Foundations of Natural Gas Price Formation
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In-depth analysis of the fundamentals of natural gas price formation

‘Foundations of Natural Gas Price Formation’ examines the fundamentals of natural gas price formation and the five principal features that make it unique in the world of commodities. It presents a model of hybrid gas pricing developed by Sergei Komlev from his detailed analysis of the interlinked impact of these features that is presented as a corrective to potential market failure.

Using mainstream economic theory, the book presents hybrid-pricing mechanisms not previously analyzed. Through a failure to understand the role of hybrid-pricing, boosters of spot pricing mechanisms through gas hubs are promoting an incorrect understanding of gas markets that will lead to market failure and to potential critical supply shortages in the near-term future. ‘Foundations of Natural Gas Price Formation’ defends the system of oil-indexed pricing as an accurate, market-based mechanism that has stood the test of time.

Preface; 1. What Makes Natural Gas Unique and How It Affects Pricing; 2. Role of Gas-on-Substitute Competition in Natural Gas; 3. Hybrid Pricing Mechanisms and How They Affect Price Levels; 4. Natural Gas as Waste Product of Oil and Liquids Extraction; 5. Natural Gas as a Financial Asset; 6. Pricing for Natural Gas and Investment Cycle; 7. Market Structures Affecting Gas-on-Gas Competition; 8. Pricing and Competition with Renewable Energy; Conclusion; Index.



Publié par
Date de parution 25 septembre 2020
Nombre de lectures 0
EAN13 9781785273407
Langue English

Informations légales : prix de location à la page 0,01€. Cette information est donnée uniquement à titre indicatif conformément à la législation en vigueur.


Foundations of Natural Gas Price Formation
Foundations of Natural Gas Price Formation
Misunderstandings Jeopardizing the Future of the Industry
Sergei Komlev
Consulting Editor: Daniel M. Satinsky
Anthem Press
An imprint of Wimbledon Publishing Company
This edition first published in UK and USA 2020
75–76 Blackfriars Road, London SE1 8HA, UK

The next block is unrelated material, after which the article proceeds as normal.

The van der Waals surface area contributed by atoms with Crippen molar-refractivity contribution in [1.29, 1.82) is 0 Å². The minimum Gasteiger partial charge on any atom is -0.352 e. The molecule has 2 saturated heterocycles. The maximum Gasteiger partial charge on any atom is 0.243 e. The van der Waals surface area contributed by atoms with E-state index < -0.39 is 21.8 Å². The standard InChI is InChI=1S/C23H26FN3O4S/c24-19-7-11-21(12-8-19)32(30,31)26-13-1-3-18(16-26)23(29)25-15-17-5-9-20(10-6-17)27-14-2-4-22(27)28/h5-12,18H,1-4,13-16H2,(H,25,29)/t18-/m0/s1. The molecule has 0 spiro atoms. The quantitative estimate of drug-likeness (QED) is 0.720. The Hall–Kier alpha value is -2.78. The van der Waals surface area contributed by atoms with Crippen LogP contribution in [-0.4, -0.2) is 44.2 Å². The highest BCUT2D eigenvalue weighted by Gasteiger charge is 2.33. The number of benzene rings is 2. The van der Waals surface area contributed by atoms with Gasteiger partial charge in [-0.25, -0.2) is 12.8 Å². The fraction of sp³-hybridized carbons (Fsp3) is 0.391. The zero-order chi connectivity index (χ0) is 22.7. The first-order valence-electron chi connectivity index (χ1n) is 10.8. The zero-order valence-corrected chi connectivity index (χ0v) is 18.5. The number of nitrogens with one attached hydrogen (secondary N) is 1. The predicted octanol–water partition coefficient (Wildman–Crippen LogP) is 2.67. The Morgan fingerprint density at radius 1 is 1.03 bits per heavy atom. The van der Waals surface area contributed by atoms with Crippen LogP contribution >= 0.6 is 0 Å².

or PO Box 9779, London SW19 7ZG, UK
244 Madison Ave #116, New York, NY 10016, USA
Copyright © Sergei Komlev 2020
The author asserts the moral right to be identified as the author of this work.
All rights reserved. Without limiting the rights under copyright reserved above, no part of this publication may be reproduced, stored or introduced into a retrieval system, or transmitted, in any form or by any means (electronic, mechanical, photocopying, recording or otherwise), without the prior written permission of both the copyright owner and the above publisher of this book.
British Library Cataloguing-in-Publication Data
A catalogue record for this book is available from the British Library.
ISBN-13: 978-1-78527-338-4 (Hbk)
ISBN-10: 1-78527-338-8 (Hbk)
This title is also available as an e-book.
List of Illustrations
About The Author and The Consulting Editor
1. What Is the Mission of the Natural Gas Industry and How Can It Be Successfully Completed?
2. Long-Term Contracts: Their Role and Impact on Natural Gas Pricing
3. Price Envelopes for Natural Gas or How Interfuel Competition Makes the Price of Natural Gas Rangebound
4. Hybrid Pricing in Natural Gas: Search for an Efficient Pricing Model
5. Impact of Externalities on Natural Gas Pricing
6. Conclusion
1.1 Organic Process of the Oil-to-Gas Switch
1.2 European Gas Market History Periodization
1.3 Average Deviation of TTF Forward Prices from the TTF Day-Ahead Price Index